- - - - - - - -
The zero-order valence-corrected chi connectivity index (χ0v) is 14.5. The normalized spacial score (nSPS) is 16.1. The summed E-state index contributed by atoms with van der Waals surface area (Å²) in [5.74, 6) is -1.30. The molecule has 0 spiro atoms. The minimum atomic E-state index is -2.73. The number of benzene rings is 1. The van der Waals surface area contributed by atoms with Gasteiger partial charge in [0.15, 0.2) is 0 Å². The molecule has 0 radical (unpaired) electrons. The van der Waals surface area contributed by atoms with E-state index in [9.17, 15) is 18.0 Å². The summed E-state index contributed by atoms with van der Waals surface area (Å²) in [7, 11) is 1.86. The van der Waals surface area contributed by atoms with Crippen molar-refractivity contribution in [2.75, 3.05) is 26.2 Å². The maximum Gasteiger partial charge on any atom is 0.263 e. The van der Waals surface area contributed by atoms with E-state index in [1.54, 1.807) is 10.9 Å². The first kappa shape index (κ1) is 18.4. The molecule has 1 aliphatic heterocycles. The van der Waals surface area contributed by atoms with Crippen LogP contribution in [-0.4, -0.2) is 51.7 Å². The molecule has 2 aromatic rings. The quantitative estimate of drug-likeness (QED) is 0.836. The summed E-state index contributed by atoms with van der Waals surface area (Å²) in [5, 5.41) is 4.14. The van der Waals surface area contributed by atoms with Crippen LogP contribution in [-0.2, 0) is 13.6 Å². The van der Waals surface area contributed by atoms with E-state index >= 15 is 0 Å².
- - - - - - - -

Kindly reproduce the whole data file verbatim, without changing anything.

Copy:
The zero-order valence-corrected chi connectivity index (χ0v) is 14.5. The normalized spacial score (nSPS) is 16.1. The summed E-state index contributed by atoms with van der Waals surface area (Å²) in [5.74, 6) is -1.30. The molecule has 0 spiro atoms. The minimum atomic E-state index is -2.73. The number of benzene rings is 1. The van der Waals surface area contributed by atoms with Gasteiger partial charge in [0.15, 0.2) is 0 Å². The molecule has 0 radical (unpaired) electrons. The van der Waals surface area contributed by atoms with E-state index in [9.17, 15) is 18.0 Å². The summed E-state index contributed by atoms with van der Waals surface area (Å²) in [7, 11) is 1.86. The van der Waals surface area contributed by atoms with Crippen molar-refractivity contribution in [2.75, 3.05) is 26.2 Å². The maximum Gasteiger partial charge on any atom is 0.263 e. The van der Waals surface area contributed by atoms with E-state index in [1.54, 1.807) is 10.9 Å². The first kappa shape index (κ1) is 18.4. The molecule has 1 aliphatic heterocycles. The van der Waals surface area contributed by atoms with Crippen LogP contribution in [-0.4, -0.2) is 51.7 Å². The molecule has 2 aromatic rings. The quantitative estimate of drug-likeness (QED) is 0.836. The summed E-state index contributed by atoms with van der Waals surface area (Å²) in [5, 5.41) is 4.14. The van der Waals surface area contributed by atoms with Crippen LogP contribution in [-0.2, 0) is 13.6 Å². The van der Waals surface area contributed by atoms with E-state index >= 15 is 0 Å².